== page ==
Month: March 2005

Why patents suck

I found a great example why (software) patents suck on the IGDA homepage, and an oppressive feeling arises when I imagine what lawsuits like this mean for game developers and software engineers in general if the claim is admitted. A short excerpt: There is an ongoing patent litigation case in the Eastern District of Texas of interest to all developers because of how broadly the Plaintiff appears to want to apply the claims of the patent. In this case, American Video Graphics, L.P. (“Plaintiff”) has sued sixteen game publishers, alleging that these defendants infringe AVG’s [patent], “Method and Apparatus for Spherical Panning.” […] Plaintiff has identified over 1000 accused games, which Plaintiff alleges infringe their [patent]. IGDA is now desperately searching for prior art to invalidate the patent. Read the full story here.

Exceptions and Stacktrace in C++

Today I was discussing about how one could implement a stacktrace in C++, where one has not the luxury of Thread.dumpStack() or Throwable.printStackTrace(…) of Java. The general C++ approach one finds often is to create a dummy object on the stack at the beginning of each method which receives the current file and function as constructor parameters (using the __FILE__, __FUNCTION__ and __LINE__ macros) and stores them, i.e. increases a list pointer and saves the const char* at the resulting position. As soon as the object gets destructed at the end of the function, the list header pointer is decreased again. So, my first implementation looked like this: The first test with an exception I threw somewhere deep in the call hierarchy of my program revealed what one has to remember about exceptions: objects that exist on the stack at the time the exception is thrown are ordinary destructed. So, the d’tor of my CallStack object was called, too, and current was not pointing to where I had expected. So I had to mark the …

GTK Font Size

Although I’m not a Linux geek, I play around with it from time to time. I have a Gentoo installation on my notebook. One might argue about the different distributions, but I found this one to be the most intuitive among the ones I tried. Today, I updated to the current Eclipse 3.1 M5a milestone, which I use at work, too. I had no trouble with this version yet, and if it’s good enough for work, it’s fine for using it at home, isn’t it? I did not use portage, but downloaded the GTK 2 binary instead. One thing I disliked was the huge font size. I was able to customize most font sizes in the Eclipse options, but the main menu remained in its original way-too-large size. I found out that this was some kind of GTK default font, so I searched for a way to change it, and found a little handy tool called gtk-chtheme. I downloaded it using emerge gtk-chtheme and was then able to change this main font easily. Now everything …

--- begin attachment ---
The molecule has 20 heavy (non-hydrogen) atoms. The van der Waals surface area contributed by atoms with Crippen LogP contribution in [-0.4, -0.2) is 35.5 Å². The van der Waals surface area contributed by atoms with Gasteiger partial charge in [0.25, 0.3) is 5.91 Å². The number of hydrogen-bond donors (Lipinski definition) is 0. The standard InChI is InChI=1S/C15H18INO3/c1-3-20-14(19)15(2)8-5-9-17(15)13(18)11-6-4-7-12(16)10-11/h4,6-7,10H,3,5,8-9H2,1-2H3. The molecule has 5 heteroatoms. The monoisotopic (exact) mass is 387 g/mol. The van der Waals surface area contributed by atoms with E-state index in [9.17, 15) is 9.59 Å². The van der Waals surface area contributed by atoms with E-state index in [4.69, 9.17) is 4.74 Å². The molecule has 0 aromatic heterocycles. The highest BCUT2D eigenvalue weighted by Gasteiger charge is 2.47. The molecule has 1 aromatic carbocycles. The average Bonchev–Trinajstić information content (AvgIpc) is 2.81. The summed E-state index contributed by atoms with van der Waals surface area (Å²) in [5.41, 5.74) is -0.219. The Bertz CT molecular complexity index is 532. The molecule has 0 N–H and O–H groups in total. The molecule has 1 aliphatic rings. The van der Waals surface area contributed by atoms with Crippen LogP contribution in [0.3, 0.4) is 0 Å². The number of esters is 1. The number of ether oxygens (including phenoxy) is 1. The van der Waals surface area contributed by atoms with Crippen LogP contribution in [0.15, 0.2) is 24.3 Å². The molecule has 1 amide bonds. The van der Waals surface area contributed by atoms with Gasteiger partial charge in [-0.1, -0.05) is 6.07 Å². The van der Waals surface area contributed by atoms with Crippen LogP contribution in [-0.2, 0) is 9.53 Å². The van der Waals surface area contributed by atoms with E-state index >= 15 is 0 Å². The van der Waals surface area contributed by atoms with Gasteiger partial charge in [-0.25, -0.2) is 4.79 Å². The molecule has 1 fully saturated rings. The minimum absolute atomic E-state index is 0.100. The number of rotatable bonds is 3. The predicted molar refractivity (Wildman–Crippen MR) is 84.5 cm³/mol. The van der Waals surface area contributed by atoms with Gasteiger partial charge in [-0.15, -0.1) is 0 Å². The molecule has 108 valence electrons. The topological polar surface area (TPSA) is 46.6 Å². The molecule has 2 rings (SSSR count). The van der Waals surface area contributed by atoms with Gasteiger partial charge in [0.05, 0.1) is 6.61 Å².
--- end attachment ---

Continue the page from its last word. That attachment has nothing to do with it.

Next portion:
Bureaucracy rocks

I am currently working on a review of Diomidis Spinellis’ book “Code Reading – The Open Source Perspective”. I found a nice quote at the beginning of chapter five, “Advanced Control Flow”: “It is necessary for technical reasons that these warheads be stored upside down, that is, with the top at the bottom and the bottom at the top. In order that there may be no doubt as to which is the bottom and which is the top, it will be seen to it that the bottom of each warhead immediately be labeled with the word TOP.” (British Admiralty Regulation) Had a good laugh when I read that 😉